Avoid passive exposure as much as possible.
2. Eat a balanced diet
Eat a diet rich in vegetables, fruits, green leaves, whole grains, beans, and lean meats. Study shows that a Mediterranean diet with plant-based foods such as vegetables, fruits, and whole grains reduces the risk of several cancer types.
For protein sources, consider eating more fish. Increased fish consumption could lower the risk of cancer.
Highly processed foods have been linked to cancers of the breast, prostate, and bowel. Thus, limit packaged baked goods, sweetened drinks, sugary cereals, ready meals and reconstituted meat products.
3. Maintain a healthy weight
A growing body of evidence shows that being overweight/obese could increase the risk of several cancer types. For example, cancers of the endometrium, food pipe, stomach, liver, kidney, pancreas, and large intestine.
You can achieve and maintain a healthy weight through a proper diet and regular exercise. You may also visit a dietician and follow a healthy meal plan.
4. Regular exercise
Several studies have shown that increasing physical activity could reduce the risk of many cancer types. These include cancers of the large intestine, breast, and endometrium.
The US Department of Health and Human Services (HHS) recommends at least 150 minutes a week of moderate-intensity aerobic physical activity for adults. Consider brisk walking, jogging, cycling, or any activity that increases your heartbeat.
5. Avoid excessive sun exposure
There is a well-established link between excessive sun exposure and skin cancer. For this reason, limit your exposure to sunlight.
If you have to go outside in the sun, wear protective clothing, use umbrellas, hats, and sunglasses. Apply a good sunscreen of SPF 30 -50 depending on your skin type.
6. Drink alcohol in moderation
The National Toxicology Program of the HHS lists alcohol as a known cancer-causing substance (carcinogen).
Several studies have linked alcohol consumption with different cancer types. These include cancers of the head and neck, food pipe, liver, breast, and colon.
7. Cancer screening
Taking part in cancer screening can help catch cancer before you have the symptoms. The US Preventive Services Task Force recommends screening for breast, cervical, colon, and lung cancers.
Vaccines for certain viral diseases can reduce the risk of some cancer types. Make sure to receive vaccines for
- Hepatitis B and C – to reduce the risk of liver cancer.
- HPV (Human Papilloma Virus) – to reduce the risk of cervical cancer in women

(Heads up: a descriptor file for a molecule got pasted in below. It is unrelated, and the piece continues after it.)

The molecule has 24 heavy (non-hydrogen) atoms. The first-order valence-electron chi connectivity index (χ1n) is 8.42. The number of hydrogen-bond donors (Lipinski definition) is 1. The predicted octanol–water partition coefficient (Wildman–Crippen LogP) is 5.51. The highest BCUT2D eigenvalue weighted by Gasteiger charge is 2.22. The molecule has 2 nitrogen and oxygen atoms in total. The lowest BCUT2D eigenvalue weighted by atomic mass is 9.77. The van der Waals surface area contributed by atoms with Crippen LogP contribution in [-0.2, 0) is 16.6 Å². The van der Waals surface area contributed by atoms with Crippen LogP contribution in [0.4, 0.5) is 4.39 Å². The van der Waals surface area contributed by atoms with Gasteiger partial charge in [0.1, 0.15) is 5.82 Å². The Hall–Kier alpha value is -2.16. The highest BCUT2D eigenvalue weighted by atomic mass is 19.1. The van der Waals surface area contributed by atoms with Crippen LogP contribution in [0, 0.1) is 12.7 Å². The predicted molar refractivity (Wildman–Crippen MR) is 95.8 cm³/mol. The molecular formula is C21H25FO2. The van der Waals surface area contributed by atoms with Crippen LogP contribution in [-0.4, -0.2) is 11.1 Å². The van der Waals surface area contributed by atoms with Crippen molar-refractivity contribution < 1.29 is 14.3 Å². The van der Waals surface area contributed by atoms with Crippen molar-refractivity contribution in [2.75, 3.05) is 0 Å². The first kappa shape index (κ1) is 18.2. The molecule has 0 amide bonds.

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- National Cancer Institute. Cancer Statistics.
- World Health Organization. Cancer.
- National Cancer Institute. What is Cancer?
- American Institute for Cancer Research. Worldwide Cancer Data.
- World Health Organization. Cancer Fact Sheets.
- SEER Cancer Statistics Review (CSR) 1975-2015
- Harvard Women’s Health Watch. Medicines to prevent breast cancer.
- Age and Cancer Risk
- NIH study offers insight into why cancer incidence increases with age
- World Health Organization. Hepatitis B Fact Sheets.
- Association Between Hepatitis C and Hepatocellular Carcinoma
- Adherence to cancer prevention guidelines and cancer incidence, cancer mortality, and total mortality: a prospective cohort study
- Fish consumption and risk of gastrointestinal cancers: A meta-analysis of cohort studies
- Study suggests possible link between highly processed foods and cancer
- National Cancer Institute. Obesity and Cancer.
- National Cancer Institute. Physical Activity and Cancer.
- HHS. Physical Activity Guidelines for Americans.
- Sunscreens in melanoma and skin cancer prevention
- Alcoholic Beverage Consumption
- National Cancer Institute. Alcohol and Cancer Risk.
- Cancer Prevention and Control. Screening Tests.
- National Cancer Institute. Human Papillomavirus (HPV) Vaccines
Disclaimer: Please note that Mya Care does not provide medical advice, diagnosis, or treatment. The information provided is not intended to replace the care or advice of a qualified health care professional. The views expressed are personal views of the author and do not necessarily reflect the opinion of Mya Care. Always consult your doctor for all diagnoses, treatments, and cures for any diseases or conditions, as well as before changing your health care regimen. Do not reproduce, copy, reformat, publish, distribute, upload, post, transmit, transfer in any manner or sell any of the materials in this blog without prior written permission from myacare.com.